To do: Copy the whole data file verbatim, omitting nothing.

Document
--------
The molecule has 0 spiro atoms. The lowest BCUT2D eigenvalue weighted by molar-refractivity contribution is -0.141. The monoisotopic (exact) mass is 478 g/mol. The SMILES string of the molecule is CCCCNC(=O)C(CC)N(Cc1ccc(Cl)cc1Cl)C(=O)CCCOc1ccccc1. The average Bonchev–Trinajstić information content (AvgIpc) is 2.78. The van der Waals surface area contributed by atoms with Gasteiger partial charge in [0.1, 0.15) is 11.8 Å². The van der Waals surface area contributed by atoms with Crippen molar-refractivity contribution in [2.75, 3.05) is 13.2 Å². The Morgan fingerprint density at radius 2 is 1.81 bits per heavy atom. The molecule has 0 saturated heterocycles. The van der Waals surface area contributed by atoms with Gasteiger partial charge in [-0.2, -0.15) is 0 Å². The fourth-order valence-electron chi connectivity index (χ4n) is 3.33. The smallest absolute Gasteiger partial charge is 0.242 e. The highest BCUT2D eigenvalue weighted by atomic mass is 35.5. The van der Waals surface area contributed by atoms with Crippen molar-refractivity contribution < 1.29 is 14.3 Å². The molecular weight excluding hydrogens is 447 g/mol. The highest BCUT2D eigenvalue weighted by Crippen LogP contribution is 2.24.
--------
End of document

The molecule has 0 spiro atoms. The lowest BCUT2D eigenvalue weighted by molar-refractivity contribution is -0.141. The monoisotopic (exact) mass is 478 g/mol. The SMILES string of the molecule is CCCCNC(=O)C(CC)N(Cc1ccc(Cl)cc1Cl)C(=O)CCCOc1ccccc1. The average Bonchev–Trinajstić information content (AvgIpc) is 2.78. The van der Waals surface area contributed by atoms with Gasteiger partial charge in [0.1, 0.15) is 11.8 Å². The van der Waals surface area contributed by atoms with Crippen molar-refractivity contribution in [2.75, 3.05) is 13.2 Å². The Morgan fingerprint density at radius 2 is 1.81 bits per heavy atom. The molecule has 0 saturated heterocycles. The van der Waals surface area contributed by atoms with Gasteiger partial charge in [-0.2, -0.15) is 0 Å². The fourth-order valence-electron chi connectivity index (χ4n) is 3.33. The smallest absolute Gasteiger partial charge is 0.242 e. The highest BCUT2D eigenvalue weighted by atomic mass is 35.5. The van der Waals surface area contributed by atoms with Crippen molar-refractivity contribution < 1.29 is 14.3 Å². The molecular weight excluding hydrogens is 447 g/mol. The highest BCUT2D eigenvalue weighted by Crippen LogP contribution is 2.24.